My own mother fought a losing battle with SCREEN. Because back then, in the mists of time, there was only one – it’s almost impossible to imagine now. She laid down laws: we were only allowed to watch Newsround, Blue Peter and Narnia on a Sunday (literally the highlight of my week). They were hallowed moments. But of course, I was hungry for more. At friend’s houses I would sit and gawp at the TV while my friends went off to play. At home I would sneak into the sitting room, and then sit about three inches from the screen with my finger poised over the on/off button, so that if Mum came in she’d NEVER know I’d been illegally watching TV… I even used to sit staring at the creepy girl with the puppet when the programming for the day had finished.
But I also spent a huge amount of time playing with my brother, making up imaginary games. And I read – a LOT.
What can we do now? The only thing to do is to get them out the house. For now, neither of them have a phone (the brickphone doesn’t count). We take them on walks, mainly. Once they’re actually on the walk, my son runs through the undergrowth, tracking us. My daughter finds tree swings. They run down hills. They find sticks and break them, or kill nettles, or hit trees. Once they’re outside it’s like they’re free.
But I know that screens are not all bad. My son has an encyclopaedic knowledge of the Premier League through playing FIFA. He can tell you the name, nationality and stats of literally every single player. Thus he can have an in-depth discussion with nearly every male he meets, which is quite a skill. My daughter could probably pass an A-Level in Slime production, marketing and distribution. She speaks the language of Instagram with ease, and has something in common with nearly every other teenage girl in the country, which isn’t a bad thing for a girl starting secondary school this September.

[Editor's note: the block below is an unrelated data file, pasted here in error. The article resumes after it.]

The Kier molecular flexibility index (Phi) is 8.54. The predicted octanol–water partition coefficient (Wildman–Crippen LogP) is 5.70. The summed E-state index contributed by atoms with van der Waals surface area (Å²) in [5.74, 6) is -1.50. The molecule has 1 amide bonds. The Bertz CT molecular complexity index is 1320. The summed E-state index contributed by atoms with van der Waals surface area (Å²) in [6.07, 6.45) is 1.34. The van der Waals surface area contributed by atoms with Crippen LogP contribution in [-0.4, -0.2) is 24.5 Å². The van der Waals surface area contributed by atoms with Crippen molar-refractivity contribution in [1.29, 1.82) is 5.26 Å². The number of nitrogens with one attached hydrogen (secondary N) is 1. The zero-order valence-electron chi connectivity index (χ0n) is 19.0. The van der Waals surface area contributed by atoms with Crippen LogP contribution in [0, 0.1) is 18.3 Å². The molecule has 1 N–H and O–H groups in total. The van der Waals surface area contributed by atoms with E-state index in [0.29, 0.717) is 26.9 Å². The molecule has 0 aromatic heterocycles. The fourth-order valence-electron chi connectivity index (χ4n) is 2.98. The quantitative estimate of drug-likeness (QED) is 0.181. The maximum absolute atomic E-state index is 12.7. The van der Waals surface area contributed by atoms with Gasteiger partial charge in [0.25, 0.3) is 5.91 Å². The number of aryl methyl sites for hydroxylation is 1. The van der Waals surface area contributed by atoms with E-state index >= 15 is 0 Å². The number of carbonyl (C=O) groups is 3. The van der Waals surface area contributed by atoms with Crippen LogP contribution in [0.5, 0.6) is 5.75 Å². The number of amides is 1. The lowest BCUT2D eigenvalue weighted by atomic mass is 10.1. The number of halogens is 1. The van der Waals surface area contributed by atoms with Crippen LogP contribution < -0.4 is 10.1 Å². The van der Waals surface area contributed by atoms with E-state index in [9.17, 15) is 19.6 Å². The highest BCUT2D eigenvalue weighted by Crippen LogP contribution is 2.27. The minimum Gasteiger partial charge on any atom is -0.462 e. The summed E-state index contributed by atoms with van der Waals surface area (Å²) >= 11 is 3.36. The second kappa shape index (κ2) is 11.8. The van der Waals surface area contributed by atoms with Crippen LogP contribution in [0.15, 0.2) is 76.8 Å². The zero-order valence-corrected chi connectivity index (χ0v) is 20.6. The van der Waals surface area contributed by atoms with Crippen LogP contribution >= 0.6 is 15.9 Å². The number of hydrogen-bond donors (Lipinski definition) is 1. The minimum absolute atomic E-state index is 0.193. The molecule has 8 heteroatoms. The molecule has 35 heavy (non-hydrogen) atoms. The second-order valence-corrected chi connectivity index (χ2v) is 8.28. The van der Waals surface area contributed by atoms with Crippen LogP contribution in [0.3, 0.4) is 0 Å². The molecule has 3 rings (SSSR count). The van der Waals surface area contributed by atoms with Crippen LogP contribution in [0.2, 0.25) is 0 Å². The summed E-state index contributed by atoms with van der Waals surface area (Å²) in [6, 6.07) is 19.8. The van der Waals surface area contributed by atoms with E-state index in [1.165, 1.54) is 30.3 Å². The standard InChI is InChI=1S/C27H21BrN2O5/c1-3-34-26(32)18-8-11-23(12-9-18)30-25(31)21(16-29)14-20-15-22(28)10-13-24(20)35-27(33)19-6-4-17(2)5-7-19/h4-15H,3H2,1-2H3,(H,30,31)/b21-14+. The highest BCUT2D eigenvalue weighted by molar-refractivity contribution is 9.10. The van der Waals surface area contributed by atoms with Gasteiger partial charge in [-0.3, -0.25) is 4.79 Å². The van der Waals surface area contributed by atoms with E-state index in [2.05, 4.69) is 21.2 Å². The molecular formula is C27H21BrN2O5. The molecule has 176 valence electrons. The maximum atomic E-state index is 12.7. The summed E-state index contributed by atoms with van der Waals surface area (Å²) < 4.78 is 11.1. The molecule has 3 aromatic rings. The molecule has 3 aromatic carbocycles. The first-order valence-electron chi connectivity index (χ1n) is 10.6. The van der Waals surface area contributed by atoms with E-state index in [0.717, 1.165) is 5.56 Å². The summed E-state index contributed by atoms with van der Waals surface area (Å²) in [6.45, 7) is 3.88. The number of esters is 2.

The way the world works, plays and interacts is changing, in fact, it’s already changed. As the older generation, we’re programmed to fight change, to look back nostalgically at our own childhoods, and criticise the way young adults do things now. It won’t help.
I do think that introducing limits and rules is our job – even if they break them. They need to know that setting limits on their behaviour is the right way to do things, even if it takes them till their twenties to work it out for themselves.
The other thing is that we need to model self-discipline in our own behaviour. Parents (and I include us in this) are just as addicted to screens as our children. We justify our usage because a lot of what we’re doing is mundane – social arrangements, online shopping, work emails and so on. But it’s still staring at a screen at the expense of giving our attention to the REAL LIFE WORLD that is waiting all around us – not to mention our tweenage children.
Who, as hormonal, screen-addicted and grumpy as they might sometimes be, still need our love and undivided attention as much as they did when they were those warm, squishy bundles.